Seemingly Innocent Actions Can Lead to Child Pornography Charges

As Michigan resident Evan Emory learned, prosecutors don't have much of a sense of humor when it comes to alleged exploitation of children. The 21-year-old performing artist faced child pornography charges stemming from his manipulation of a video of children listening to a funny, innocuous song into one seemingly depicting those same children being subjected to raunchy, sex-filled lyrics. Even though Mr. Emory never actually sang anything inappropriate to the kids - and at no time were they subjected to any improper language or situations - he faced felony-level charges of "manufacturing child sexual abusive materials."

On March 14, 2011, Emory pled guilty to the lesser charge of "unlawful posting of an Internet message with aggravating circumstances" to avoid the potential 15-year prison sentence and sexual offender registration that could have come with a conviction on the original charge. While Emory's case was in Michigan, Minnesota has similarly severe laws to limit the proliferation of pornographic images depicting children.

Minnesota Laws Prohibiting Child Pornography

As set forth in Minnesota Statutes Annotated (MSA) § 617.247.1 et. seq., it is a crime to possess, manufacture or disseminate material that "depict[s] sexual conduct which involves minors or appears to involve minors."

Dissemination/distribution charges involve more serious penalties than possession charges, including:

  • Up to seven years in prison and a fine of up to $10,000 for a first-time offense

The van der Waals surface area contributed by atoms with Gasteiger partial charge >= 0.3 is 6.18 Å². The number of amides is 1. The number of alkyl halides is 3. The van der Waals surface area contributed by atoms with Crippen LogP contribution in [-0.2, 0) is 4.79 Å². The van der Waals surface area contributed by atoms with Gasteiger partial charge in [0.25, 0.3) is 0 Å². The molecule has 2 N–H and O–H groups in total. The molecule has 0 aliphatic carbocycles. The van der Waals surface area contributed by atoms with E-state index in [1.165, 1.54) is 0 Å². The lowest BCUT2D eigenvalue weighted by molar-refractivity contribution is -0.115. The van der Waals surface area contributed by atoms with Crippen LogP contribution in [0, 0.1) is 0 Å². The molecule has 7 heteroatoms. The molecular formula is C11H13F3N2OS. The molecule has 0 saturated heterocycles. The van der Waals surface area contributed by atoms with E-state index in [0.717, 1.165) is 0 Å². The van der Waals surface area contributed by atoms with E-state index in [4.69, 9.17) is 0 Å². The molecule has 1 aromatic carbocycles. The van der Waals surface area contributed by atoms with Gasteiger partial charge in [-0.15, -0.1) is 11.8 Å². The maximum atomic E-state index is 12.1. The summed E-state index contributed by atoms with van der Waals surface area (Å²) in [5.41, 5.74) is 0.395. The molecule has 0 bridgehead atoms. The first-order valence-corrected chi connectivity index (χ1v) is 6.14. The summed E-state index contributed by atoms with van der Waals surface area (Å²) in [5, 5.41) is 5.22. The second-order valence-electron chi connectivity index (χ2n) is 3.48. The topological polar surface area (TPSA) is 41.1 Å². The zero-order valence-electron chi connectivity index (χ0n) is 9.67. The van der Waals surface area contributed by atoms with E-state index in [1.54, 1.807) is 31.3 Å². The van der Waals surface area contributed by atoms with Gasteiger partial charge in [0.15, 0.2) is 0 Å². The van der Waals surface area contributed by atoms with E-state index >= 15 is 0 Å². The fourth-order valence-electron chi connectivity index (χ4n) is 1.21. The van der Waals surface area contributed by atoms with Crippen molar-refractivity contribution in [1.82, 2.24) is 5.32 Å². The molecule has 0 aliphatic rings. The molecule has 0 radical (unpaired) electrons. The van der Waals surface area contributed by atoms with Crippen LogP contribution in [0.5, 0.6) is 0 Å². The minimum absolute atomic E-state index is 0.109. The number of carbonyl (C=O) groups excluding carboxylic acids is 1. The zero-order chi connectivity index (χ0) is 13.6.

• Up to 15 years in prison and up to $20,000 in fines for any subsequent offense

Possession of child pornography is still a felony-level charge, however. It is punishable by:

  • Up to five years in prison and a fine of not more than $5,000 for a first offense
  • Up to 10 years in prison and a fine of up to $10,000 for a second or subsequent offense

Other Penalties

Of course, a conviction on any of these child pornography-related charges also comes with mandatory registration on the state's sex offender list. For many people, this is the consequence with the biggest impact on their lives - registration can be for one year, 10 years or even for life - and its effects can influence housing choices, can result in loss of job opportunities and could even make getting education funding more difficult.

With such serious consequences for any child pornography conviction, those facing charges need to mount an aggressive defense. If you have been charged or are being investigated, contact an experienced criminal defense attorney in your area to learn more about your legal rights and options.

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